At the time of Frankenstein’s birth, the University of Ingolstadt in Bavaria, Germany, a well-known medical school, would have been equipped to support Victor’s scientific experiments. Not only did Ingolstadt provide the perfect setting as the home of the medical university, but also provided the mystery needed as the home of the Order of the Illuminati.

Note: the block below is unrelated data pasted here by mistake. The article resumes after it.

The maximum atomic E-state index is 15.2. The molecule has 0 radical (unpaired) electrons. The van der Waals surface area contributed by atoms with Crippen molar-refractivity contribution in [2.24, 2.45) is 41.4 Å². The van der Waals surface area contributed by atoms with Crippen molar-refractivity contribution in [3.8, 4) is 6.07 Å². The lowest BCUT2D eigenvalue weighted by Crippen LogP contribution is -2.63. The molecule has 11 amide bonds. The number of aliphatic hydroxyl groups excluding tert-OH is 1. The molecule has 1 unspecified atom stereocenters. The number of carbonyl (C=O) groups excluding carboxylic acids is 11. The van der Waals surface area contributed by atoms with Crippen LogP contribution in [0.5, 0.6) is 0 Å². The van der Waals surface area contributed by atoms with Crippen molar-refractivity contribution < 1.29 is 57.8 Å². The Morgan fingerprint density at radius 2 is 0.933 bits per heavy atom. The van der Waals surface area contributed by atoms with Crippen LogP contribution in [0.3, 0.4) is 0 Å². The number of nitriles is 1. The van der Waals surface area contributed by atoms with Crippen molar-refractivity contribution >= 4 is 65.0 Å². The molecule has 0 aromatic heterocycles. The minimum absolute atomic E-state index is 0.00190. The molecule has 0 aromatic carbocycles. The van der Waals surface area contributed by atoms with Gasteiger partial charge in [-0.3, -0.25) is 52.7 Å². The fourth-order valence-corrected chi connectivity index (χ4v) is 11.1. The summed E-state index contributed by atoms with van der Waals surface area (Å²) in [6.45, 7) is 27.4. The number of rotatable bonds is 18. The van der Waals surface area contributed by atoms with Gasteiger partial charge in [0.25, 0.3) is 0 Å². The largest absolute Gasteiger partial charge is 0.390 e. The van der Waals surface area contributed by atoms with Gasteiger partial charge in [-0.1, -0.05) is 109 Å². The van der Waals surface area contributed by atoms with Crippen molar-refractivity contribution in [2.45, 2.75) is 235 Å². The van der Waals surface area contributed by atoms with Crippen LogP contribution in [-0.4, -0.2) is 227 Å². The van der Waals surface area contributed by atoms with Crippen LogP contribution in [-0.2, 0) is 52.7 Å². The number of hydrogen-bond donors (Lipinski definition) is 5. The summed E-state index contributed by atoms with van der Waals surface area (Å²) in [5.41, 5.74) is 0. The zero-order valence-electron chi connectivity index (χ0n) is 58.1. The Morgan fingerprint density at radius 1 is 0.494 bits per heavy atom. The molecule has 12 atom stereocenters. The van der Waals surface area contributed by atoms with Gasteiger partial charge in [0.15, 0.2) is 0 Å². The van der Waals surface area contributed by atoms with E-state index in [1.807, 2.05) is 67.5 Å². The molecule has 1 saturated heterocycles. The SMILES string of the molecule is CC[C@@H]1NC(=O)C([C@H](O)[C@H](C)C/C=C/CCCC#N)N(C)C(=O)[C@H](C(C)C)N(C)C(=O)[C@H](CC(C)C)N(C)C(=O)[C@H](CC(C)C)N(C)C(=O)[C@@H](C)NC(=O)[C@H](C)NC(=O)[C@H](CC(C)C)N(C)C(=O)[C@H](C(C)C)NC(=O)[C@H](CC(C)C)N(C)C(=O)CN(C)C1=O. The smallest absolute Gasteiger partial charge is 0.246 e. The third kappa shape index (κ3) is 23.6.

The Illuminati was reported to be a secret society founded in Ingolstadt, specifically the university. The members, said to be students and faculty, are known to have favored freethinking and radical politics and are allegedly tied to the Jacobins. Specific knowledge about the group is unverified, but the myths that were created around their legends provide sufficient influence for believers and for tho se attracted to the mystery surrounding their existence.  Because of the Illuminati, the city of Ingolstadt itself was known for its "intellectual fervor" and for its "revolutionary reconstruction of European society." (Curran) Despite the failure of such factions, Shelley was very interested in these political stirrings, making her choice of setting unsurprising. (Read more.)